Jason Murray
Musicals assignment

“Oklahoma” the musical, manifest destiny and optimism during World War II.

We are introduced to the character Curly in Oklahoma right at the beginning of the movie in a scene of grand corn fields, wide open vistas and Curly belting out “it’s a beautiful morning.”  With this we get an optimistic greeting to the day and really to the life he is living.  This was an important sentiment at the time this movie was made as we were embroiled in a war larger than any that had occurred up to this time.  America needed to be reminded continually of our national identity; one of manifest destiny, optimism, and good versus evil.  Oklahoma in its song and setting embody that American Spirit.  
Stephen Whitfield points out the “disjunction” of the musical Oklahoma in his book In Search of American Jewish Culture in his chapter simply titled Musical Theater.  Whitfield points out that during the time this musical first appeared on Broadway the Stalingrad battles had ended only shortly before, the Warsaw ghetto uprising was only a month away and the Germans were already exterminating thousands of Jews every day.  “Only in America could Curly’s optimism have seemed remotely credible.” (Whitfield, 66)
“Flowers on the prairie where the Junebugs zoom.  Plenty of air and plenty of room.” (Oklahoma)  Sings Laurey’s aunt after Curly and Laurey are married.  As they exalt that they are beginning at just the right time, and that soon it will be a new state as Manifest destiny takes hold of the country and a wandering cowboy sets roots down to become a farmer.  Again there is great optimism for the future of these two young people as they start out in life, as well as room for them to set down roots and to start a great farm.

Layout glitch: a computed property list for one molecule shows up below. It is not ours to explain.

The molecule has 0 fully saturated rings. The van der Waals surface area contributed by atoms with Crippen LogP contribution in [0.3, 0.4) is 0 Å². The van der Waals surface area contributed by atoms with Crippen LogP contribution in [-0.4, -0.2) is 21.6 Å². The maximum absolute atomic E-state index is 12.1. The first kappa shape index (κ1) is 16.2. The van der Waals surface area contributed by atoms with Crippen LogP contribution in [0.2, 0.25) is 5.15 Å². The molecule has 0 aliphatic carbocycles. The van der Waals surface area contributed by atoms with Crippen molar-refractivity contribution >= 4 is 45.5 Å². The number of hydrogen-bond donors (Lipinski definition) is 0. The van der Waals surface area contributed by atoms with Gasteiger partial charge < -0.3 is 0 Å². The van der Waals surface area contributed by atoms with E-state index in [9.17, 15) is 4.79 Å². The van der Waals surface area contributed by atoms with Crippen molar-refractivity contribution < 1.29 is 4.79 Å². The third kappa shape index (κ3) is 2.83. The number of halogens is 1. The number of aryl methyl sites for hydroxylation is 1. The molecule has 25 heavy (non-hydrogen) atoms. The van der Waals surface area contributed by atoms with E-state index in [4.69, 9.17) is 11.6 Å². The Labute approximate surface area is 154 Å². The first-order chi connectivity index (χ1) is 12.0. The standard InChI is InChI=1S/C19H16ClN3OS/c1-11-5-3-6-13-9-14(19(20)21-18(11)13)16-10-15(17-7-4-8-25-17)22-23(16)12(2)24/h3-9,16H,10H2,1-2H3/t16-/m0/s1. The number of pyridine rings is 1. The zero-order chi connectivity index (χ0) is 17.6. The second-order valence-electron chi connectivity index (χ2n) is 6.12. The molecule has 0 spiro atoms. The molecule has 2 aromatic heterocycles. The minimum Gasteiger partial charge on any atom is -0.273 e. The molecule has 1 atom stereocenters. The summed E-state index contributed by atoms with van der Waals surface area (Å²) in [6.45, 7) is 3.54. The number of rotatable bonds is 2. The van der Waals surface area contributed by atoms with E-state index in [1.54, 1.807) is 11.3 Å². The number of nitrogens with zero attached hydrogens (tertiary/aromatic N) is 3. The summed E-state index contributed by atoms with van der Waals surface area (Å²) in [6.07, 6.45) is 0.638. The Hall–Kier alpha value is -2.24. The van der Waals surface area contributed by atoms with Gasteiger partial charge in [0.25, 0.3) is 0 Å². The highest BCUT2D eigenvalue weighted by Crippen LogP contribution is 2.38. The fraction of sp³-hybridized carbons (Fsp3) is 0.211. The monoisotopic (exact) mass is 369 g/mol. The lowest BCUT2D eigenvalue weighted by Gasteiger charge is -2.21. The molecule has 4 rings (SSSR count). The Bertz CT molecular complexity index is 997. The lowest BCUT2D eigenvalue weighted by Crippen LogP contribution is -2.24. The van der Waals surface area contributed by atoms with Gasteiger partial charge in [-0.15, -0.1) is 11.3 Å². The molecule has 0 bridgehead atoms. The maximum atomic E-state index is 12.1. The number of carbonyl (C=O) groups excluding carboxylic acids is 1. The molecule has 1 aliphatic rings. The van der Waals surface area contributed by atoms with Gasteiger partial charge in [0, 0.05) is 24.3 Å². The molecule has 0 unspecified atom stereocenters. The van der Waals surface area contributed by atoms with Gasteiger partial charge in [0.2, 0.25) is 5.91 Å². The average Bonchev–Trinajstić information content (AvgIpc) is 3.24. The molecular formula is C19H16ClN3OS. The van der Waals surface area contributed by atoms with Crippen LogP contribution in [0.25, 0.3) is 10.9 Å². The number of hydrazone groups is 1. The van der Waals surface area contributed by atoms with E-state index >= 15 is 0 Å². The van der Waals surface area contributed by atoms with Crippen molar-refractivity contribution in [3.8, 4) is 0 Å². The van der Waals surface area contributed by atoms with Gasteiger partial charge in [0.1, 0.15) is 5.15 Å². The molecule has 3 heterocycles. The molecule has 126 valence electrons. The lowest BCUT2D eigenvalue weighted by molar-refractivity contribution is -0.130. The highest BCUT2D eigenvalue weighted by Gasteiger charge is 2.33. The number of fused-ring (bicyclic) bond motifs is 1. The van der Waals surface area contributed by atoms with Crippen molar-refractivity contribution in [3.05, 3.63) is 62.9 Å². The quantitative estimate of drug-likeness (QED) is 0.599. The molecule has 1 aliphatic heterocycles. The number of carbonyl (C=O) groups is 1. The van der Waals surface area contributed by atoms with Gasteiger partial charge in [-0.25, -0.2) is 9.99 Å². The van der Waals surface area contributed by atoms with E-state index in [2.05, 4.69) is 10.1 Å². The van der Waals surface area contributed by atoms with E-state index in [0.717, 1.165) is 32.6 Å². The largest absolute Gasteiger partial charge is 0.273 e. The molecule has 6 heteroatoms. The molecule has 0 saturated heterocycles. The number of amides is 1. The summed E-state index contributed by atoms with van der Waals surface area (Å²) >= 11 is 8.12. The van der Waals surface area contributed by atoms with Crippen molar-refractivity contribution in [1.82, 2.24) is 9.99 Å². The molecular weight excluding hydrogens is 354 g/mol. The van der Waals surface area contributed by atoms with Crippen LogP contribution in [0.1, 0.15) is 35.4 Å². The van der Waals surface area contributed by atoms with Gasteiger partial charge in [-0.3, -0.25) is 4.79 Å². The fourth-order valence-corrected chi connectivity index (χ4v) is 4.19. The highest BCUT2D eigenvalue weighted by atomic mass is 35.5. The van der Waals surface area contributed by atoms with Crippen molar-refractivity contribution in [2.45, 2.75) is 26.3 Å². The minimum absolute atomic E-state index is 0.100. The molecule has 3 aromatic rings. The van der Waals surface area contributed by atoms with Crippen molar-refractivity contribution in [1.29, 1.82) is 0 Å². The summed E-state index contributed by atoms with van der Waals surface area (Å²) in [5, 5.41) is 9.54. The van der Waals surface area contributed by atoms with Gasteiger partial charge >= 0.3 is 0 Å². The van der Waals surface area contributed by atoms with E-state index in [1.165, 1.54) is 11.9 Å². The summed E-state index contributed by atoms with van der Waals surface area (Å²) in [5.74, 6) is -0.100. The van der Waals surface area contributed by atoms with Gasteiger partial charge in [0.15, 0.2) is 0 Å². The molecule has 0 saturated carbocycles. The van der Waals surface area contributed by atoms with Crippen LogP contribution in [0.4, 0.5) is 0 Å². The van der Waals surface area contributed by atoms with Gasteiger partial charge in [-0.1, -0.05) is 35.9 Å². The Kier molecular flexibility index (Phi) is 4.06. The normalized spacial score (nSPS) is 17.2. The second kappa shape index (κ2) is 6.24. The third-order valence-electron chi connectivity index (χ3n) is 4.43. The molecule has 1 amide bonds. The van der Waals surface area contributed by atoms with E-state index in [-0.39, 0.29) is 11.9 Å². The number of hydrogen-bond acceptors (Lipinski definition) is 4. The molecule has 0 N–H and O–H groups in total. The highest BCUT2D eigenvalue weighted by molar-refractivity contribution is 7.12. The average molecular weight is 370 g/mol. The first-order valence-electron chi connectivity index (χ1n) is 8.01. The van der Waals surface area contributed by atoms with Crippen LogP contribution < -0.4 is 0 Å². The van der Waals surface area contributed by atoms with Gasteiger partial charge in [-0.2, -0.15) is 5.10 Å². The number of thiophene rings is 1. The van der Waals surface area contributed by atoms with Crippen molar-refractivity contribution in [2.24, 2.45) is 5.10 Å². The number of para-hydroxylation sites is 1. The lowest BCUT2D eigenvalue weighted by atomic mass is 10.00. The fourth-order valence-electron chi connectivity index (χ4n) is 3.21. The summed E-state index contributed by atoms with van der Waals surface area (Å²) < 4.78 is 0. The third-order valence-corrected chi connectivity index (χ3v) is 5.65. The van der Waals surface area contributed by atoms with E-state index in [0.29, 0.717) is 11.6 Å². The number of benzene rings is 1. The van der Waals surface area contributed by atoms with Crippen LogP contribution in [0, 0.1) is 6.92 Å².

America entered World War II grudgingly and only after the Japanese had brought it home to us.  By 1943 we were bogged down in Italy, people started to understand what was happening in Germany, and Britain was under continuous bombing campaigns.  Americans were anxious that the war might come to our shores.  Through this all the spirit of Manifest Destiny and Optimism continued to burn bright.  Rodgers and Hammerstein captured the spirit of this in their portrayal of good versus evil, the optimism of a young man starting a new life in a permanent home, and the bright future of living in a new state.